The unthinkable happened this morning.
We ran out of toilet paper.
The thought is sobering enough, but before your imagination runs wild, let me assure you that the crisis was averted.
First, it was an epidemic (in two bathrooms only), and not a pandemic (the third bathroom had some). And Jeanie did come to my rescue with the scant supply that had remained in the second bathroom, along with a box of facial tissue. Then she assured me we had reinforcements in the garage.
However, isn’t it odd that the first signs of panic in our current pandemic was the disappearance and hoarding of, of all things, toilet paper?
I think it was late February when Jeanie came home from Costco announcing that Costco had totally run out of toilet paper. The one place we could always count on to have mountains of toilet paper now had none—there was only a gaping, empty space where that mountain had once stood. And yes, she asked when some would be available. The checkout people told her “tomorrow,” but if she wanted some, she would have to get there early.
Sure enough, from what I heard, there was a huge line in front of our Costco the next several mornings. Police even showed up, and on one day when there was a massive line, they ordered Costco to open early.
That tells you something about the mindset of many people in this pandemic. They’re anxious. They’re hoarding whatever they might need to survive this crisis.
However, there’s one thing that is clearly in short supply. It’s the one thing this virulent virus threatens most—and that’s life.
As the U.S. has now become the world leader once again, but this time in a very dubious category– Covid-19 infections–people are, in fact, becoming more and more aware of the fragile nature of their lives. More than 10,000 have now died in our country, nearly half of those in New York, and 100,000 around the world. And we haven’t reached the peak of the pandemic yet.
My friend, Steve Frazier, is a chaplain for Samaritan’s Purse. That means he’s among many who receive calls from people who are responding to Franklin Graham’s brief commercials that are now appearing on the news channels amid the crisis. As of Friday night, he said 40,000 had called in, 2,000 had made professions of faith, and people are extremely anxious and depressed amid this incredible pandemic.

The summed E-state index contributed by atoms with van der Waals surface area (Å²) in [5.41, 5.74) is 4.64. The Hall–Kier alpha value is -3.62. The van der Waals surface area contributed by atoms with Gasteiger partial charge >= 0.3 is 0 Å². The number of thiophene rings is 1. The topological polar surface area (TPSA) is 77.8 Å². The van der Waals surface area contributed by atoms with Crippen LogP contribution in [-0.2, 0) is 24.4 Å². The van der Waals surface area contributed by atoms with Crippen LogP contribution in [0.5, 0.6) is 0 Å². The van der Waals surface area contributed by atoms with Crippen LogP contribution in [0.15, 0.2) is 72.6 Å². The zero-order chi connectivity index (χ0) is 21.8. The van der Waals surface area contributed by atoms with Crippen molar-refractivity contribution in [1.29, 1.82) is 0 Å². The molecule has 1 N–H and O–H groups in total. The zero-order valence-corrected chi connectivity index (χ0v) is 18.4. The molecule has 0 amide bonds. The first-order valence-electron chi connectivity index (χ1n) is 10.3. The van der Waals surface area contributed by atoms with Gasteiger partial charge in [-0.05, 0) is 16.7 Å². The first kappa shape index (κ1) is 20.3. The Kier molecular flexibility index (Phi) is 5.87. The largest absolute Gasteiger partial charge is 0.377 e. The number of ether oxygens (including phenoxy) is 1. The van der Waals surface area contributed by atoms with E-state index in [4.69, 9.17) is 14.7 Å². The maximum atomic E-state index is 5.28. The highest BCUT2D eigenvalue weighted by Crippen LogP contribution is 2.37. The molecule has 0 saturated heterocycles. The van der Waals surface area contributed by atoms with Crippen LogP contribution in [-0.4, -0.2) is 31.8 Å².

Obviously, toilet paper may have been an issue to these folks initially. It might have been the canary in the mine. However, as people have begun dropping like, well, canaries, many are thinking anxiously about a much greater issue—life itself.
I know that if we had really been out of toilet paper, at least a dozen of you would have eagerly rushed to our aid and left whatever you could on our doorstep.
Right now, though, there are probably some people you know who aren’t nearly so concerned about their next trip to the bathroom as they are their next breath.
And we have what they need—life, and life eternal.
When it comes to life, and eternal life, there’s only one source–Jesus. Fortunately, He made sure the supply is plentiful—it’s available to all. The Bible tells us “For Christ also died for sins once for all” (I Peter 3:18a).
The bottleneck has entirely to do with the distributors—you and me. Jesus said, “The harvest is plentiful, but the laborers are few” (Luke 10:2a).
If we would jump at the chance to help a friend experiencing a shortage of toilet paper, how much more should we jump at the chance to help a friend who is completing missing out on eternal life?
Why not text or email some Scriptures to your non-Christian friends or relatives? John 3:16 would be a great start; John 10:10 would be good; and even I Peter 3:18, mentioned above. Some other good ones are Luke 24:46-47, Romans 3:23, 6:23, 5:8 and 10:9-10.
Or why not send them a link to our Resurrection Sunday Service?
I did send a link to it to my entire contact list. I got commitments to watch from at least one, and a thank you from some of the most unlikely recipients.
And it won’t even cost you a square of toilet paper!